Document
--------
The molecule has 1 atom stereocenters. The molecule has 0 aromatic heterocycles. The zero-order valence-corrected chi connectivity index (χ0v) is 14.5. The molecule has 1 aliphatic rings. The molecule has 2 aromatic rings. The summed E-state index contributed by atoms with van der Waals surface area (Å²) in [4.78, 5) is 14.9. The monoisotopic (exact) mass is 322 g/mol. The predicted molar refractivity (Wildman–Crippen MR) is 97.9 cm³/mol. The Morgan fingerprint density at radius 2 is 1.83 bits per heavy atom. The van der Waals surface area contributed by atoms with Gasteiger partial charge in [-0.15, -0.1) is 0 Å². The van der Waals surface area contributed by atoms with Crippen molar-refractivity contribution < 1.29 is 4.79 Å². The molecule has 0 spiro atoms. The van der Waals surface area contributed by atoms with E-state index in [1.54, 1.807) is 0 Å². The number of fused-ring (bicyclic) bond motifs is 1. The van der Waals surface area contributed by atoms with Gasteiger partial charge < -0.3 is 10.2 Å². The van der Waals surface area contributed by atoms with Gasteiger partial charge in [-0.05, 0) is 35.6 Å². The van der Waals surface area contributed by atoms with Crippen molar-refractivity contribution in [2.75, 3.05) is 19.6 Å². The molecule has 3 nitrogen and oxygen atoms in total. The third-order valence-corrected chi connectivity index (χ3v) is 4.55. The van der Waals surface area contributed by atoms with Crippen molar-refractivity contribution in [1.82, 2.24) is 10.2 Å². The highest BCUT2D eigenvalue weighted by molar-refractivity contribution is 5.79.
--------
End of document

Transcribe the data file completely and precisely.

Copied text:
The molecule has 1 atom stereocenters. The molecule has 0 aromatic heterocycles. The zero-order valence-corrected chi connectivity index (χ0v) is 14.5. The molecule has 1 aliphatic rings. The molecule has 2 aromatic rings. The summed E-state index contributed by atoms with van der Waals surface area (Å²) in [4.78, 5) is 14.9. The monoisotopic (exact) mass is 322 g/mol. The predicted molar refractivity (Wildman–Crippen MR) is 97.9 cm³/mol. The Morgan fingerprint density at radius 2 is 1.83 bits per heavy atom. The van der Waals surface area contributed by atoms with Gasteiger partial charge in [-0.15, -0.1) is 0 Å². The van der Waals surface area contributed by atoms with Crippen molar-refractivity contribution < 1.29 is 4.79 Å². The molecule has 0 spiro atoms. The van der Waals surface area contributed by atoms with E-state index in [1.54, 1.807) is 0 Å². The number of fused-ring (bicyclic) bond motifs is 1. The van der Waals surface area contributed by atoms with Gasteiger partial charge < -0.3 is 10.2 Å². The van der Waals surface area contributed by atoms with Gasteiger partial charge in [-0.05, 0) is 35.6 Å². The van der Waals surface area contributed by atoms with Crippen molar-refractivity contribution in [2.75, 3.05) is 19.6 Å². The molecule has 3 nitrogen and oxygen atoms in total. The third-order valence-corrected chi connectivity index (χ3v) is 4.55. The van der Waals surface area contributed by atoms with Crippen molar-refractivity contribution in [1.82, 2.24) is 10.2 Å². The highest BCUT2D eigenvalue weighted by molar-refractivity contribution is 5.79.